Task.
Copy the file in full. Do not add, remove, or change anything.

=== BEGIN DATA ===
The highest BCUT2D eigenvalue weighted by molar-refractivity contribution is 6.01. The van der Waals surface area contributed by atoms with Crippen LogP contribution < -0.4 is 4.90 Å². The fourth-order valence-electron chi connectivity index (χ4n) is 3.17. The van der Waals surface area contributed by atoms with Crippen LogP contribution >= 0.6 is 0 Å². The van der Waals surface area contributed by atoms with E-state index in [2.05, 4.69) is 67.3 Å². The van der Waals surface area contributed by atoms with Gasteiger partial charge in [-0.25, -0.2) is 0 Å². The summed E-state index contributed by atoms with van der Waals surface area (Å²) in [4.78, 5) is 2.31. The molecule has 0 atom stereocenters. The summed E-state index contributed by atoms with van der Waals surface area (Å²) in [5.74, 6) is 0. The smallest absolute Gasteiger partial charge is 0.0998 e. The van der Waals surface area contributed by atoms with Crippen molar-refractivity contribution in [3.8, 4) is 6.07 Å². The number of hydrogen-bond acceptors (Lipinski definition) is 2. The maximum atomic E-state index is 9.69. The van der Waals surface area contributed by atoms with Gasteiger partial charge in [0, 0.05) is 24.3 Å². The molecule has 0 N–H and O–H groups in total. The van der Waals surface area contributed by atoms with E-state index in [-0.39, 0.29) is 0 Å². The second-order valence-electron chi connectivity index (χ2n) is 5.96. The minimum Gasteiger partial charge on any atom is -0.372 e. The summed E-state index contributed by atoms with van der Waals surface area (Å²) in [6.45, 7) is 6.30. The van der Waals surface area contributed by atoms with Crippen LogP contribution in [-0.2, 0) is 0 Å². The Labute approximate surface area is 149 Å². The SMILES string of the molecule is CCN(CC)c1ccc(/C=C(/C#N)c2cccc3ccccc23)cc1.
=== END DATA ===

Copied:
The highest BCUT2D eigenvalue weighted by molar-refractivity contribution is 6.01. The van der Waals surface area contributed by atoms with Crippen LogP contribution < -0.4 is 4.90 Å². The fourth-order valence-electron chi connectivity index (χ4n) is 3.17. The van der Waals surface area contributed by atoms with Crippen LogP contribution >= 0.6 is 0 Å². The van der Waals surface area contributed by atoms with E-state index in [2.05, 4.69) is 67.3 Å². The van der Waals surface area contributed by atoms with Gasteiger partial charge in [-0.25, -0.2) is 0 Å². The summed E-state index contributed by atoms with van der Waals surface area (Å²) in [4.78, 5) is 2.31. The molecule has 0 atom stereocenters. The summed E-state index contributed by atoms with van der Waals surface area (Å²) in [5.74, 6) is 0. The smallest absolute Gasteiger partial charge is 0.0998 e. The van der Waals surface area contributed by atoms with Crippen molar-refractivity contribution in [3.8, 4) is 6.07 Å². The number of hydrogen-bond acceptors (Lipinski definition) is 2. The maximum atomic E-state index is 9.69. The van der Waals surface area contributed by atoms with Gasteiger partial charge in [0, 0.05) is 24.3 Å². The molecule has 0 N–H and O–H groups in total. The van der Waals surface area contributed by atoms with E-state index in [-0.39, 0.29) is 0 Å². The second-order valence-electron chi connectivity index (χ2n) is 5.96. The minimum Gasteiger partial charge on any atom is -0.372 e. The summed E-state index contributed by atoms with van der Waals surface area (Å²) in [6.45, 7) is 6.30. The van der Waals surface area contributed by atoms with Crippen LogP contribution in [-0.2, 0) is 0 Å². The Labute approximate surface area is 149 Å². The SMILES string of the molecule is CCN(CC)c1ccc(/C=C(/C#N)c2cccc3ccccc23)cc1.